So it's the scale-up to a commercial-sized system that has to be done, making a heat mine that is large enough and productive enough to sustain the economic investment. But we believe that's possible to do based on where we are now with the technology.

TR: You're working on new drilling technology. How does this fit in?

JT: We feel that as part of a long-term view of the possibility of universal heat mining, we should also be thinking about revolutionary methods for cutting through rock and completing wells. Most of the drilling that's done today is made by crushing and grinding our way using very, very hard materials to crush through and grind through minerals in the rock. And it's been very successful. It's evolved tremendously over the past century, and we can do it, certainly, routinely, to 10 kilometers. But it costs a lot. So we're looking for a fundamental way to change the technology that would change the cost-depth relationship, and allow us to drill deeper in a much more cost-effective manner. It would open up the accessibility tremendously.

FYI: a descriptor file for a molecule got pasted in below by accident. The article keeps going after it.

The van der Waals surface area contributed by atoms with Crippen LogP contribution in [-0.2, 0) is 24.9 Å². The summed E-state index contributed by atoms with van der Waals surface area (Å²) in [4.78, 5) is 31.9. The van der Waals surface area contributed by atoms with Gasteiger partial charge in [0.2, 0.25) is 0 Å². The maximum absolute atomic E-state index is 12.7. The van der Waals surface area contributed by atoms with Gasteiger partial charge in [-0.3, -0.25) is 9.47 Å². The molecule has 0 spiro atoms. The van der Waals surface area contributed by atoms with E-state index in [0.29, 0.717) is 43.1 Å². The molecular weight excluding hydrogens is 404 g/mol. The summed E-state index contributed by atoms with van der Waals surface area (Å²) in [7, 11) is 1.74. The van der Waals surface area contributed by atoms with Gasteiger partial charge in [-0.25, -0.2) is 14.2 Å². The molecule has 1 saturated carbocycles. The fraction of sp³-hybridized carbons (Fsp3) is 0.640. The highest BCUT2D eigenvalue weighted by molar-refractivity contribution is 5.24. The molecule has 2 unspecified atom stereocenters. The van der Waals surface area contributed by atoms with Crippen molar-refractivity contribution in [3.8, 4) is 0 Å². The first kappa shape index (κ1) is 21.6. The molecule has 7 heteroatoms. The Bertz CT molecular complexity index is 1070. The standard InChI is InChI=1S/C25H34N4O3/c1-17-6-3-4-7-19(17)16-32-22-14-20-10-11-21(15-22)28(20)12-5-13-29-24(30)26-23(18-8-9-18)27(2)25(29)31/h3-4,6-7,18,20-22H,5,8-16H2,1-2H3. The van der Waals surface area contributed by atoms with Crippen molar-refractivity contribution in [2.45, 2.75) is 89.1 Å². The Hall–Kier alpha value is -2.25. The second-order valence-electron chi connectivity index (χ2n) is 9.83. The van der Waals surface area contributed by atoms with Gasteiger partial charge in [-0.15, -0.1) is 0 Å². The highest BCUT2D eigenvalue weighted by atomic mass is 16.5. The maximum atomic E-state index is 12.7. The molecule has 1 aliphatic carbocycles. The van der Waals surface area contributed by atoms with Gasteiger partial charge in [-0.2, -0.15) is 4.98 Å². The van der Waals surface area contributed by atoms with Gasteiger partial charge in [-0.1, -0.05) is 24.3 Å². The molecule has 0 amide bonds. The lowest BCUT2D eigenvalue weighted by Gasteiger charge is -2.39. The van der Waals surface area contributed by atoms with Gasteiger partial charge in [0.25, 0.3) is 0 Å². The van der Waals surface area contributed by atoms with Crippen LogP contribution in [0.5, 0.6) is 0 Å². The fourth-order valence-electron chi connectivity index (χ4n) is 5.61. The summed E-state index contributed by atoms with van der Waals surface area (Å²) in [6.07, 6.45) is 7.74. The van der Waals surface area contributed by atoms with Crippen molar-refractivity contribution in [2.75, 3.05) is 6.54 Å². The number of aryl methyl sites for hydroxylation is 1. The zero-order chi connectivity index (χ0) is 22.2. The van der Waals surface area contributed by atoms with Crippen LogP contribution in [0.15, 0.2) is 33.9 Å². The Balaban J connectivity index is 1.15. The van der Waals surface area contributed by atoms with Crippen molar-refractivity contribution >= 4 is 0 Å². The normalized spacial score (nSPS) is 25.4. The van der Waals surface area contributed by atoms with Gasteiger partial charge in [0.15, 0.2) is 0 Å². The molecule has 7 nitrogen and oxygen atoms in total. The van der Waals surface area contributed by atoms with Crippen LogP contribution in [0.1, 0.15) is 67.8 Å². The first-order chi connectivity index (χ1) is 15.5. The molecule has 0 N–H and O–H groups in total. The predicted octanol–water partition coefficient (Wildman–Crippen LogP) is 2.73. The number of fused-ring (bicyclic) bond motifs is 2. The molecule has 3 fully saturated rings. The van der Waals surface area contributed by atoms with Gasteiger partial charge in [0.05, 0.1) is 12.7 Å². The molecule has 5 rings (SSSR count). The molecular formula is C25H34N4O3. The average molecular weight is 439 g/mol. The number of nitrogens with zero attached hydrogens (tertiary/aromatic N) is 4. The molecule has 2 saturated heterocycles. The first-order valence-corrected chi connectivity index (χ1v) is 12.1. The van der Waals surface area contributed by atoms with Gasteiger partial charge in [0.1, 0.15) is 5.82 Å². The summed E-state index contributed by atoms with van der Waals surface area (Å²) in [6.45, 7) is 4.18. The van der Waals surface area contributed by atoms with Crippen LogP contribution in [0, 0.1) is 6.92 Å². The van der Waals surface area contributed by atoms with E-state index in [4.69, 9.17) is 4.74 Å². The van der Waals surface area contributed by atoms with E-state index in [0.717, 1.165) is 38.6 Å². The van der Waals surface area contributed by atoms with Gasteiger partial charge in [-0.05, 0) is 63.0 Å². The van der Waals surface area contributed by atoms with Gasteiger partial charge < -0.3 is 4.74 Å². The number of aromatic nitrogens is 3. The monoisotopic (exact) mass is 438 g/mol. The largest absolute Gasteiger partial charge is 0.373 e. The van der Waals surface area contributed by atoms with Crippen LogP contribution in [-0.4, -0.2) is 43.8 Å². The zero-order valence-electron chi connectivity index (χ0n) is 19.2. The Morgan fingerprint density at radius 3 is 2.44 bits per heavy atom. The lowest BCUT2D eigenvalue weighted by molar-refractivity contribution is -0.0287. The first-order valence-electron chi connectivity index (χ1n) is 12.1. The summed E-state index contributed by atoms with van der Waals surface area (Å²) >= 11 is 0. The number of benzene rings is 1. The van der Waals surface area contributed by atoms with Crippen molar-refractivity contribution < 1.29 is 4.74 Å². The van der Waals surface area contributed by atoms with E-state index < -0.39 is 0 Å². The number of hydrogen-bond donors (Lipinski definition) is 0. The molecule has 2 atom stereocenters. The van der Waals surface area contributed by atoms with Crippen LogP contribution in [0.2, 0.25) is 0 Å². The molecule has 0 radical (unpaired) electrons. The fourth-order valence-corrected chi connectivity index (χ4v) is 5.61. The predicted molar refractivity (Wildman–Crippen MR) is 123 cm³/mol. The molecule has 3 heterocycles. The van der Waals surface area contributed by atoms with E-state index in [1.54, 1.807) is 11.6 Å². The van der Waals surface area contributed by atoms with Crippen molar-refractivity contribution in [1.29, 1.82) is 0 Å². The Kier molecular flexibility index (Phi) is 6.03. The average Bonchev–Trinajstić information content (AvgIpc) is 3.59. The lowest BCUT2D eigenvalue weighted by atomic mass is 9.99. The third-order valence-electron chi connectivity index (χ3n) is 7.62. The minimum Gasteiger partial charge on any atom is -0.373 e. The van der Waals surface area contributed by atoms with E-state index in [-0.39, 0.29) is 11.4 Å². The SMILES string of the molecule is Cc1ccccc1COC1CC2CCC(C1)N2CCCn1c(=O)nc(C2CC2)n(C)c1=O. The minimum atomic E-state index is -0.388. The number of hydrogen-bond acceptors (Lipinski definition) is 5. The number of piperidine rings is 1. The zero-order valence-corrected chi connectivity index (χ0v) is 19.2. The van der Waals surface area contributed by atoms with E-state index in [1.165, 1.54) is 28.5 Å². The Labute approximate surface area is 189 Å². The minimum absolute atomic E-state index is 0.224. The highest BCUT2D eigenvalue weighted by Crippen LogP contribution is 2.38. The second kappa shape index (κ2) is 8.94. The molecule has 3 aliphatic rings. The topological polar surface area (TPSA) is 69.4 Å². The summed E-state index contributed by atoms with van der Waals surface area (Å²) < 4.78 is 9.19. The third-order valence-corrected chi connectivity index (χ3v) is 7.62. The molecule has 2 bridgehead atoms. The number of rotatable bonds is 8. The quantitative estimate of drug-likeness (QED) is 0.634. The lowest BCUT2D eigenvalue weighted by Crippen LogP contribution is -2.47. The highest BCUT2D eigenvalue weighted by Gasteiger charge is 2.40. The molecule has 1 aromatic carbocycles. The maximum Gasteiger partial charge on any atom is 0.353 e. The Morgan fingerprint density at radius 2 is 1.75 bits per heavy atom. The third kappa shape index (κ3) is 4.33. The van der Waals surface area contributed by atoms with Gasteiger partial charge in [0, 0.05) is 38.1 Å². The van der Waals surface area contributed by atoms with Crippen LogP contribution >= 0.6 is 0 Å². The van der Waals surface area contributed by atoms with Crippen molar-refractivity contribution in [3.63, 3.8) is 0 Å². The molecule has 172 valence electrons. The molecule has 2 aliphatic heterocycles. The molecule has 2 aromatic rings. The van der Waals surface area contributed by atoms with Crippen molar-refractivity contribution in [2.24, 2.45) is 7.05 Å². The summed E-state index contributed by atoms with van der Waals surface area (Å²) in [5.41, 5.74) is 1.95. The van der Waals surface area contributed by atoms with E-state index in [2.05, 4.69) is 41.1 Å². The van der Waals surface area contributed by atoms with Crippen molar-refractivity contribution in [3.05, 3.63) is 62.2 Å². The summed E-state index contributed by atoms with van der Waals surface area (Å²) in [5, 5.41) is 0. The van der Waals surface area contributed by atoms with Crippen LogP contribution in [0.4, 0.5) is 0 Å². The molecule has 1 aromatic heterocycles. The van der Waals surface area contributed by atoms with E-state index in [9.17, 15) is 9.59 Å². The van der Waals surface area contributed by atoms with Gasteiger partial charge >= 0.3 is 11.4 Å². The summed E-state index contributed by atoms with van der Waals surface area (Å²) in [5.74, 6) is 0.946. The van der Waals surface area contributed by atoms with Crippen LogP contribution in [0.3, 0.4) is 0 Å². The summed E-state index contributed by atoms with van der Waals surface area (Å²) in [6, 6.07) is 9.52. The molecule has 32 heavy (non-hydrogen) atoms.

TR: What are the advantages compared with other renewable sources of energy?

JT: Geothermal has a couple of distinct differences. One, it is very scalable in baseload. Our coal-fired plants produce electricity 24 hours a day, 365 days a year. The nuclear power plants are the same way. Geothermal can meet that, without any need for auxiliary storage or a backup system. Solar would require some sort of storage if you wanted to run it when the sun's not out. And wind can't provide it without any backup at 100 percent reliability, because the typical availability factor of a wind system is about 30 percent or so, whereas the typical availability factor of a geothermal system is about 90 percent or better.

TR: What are some environmental concerns with "heat mining?"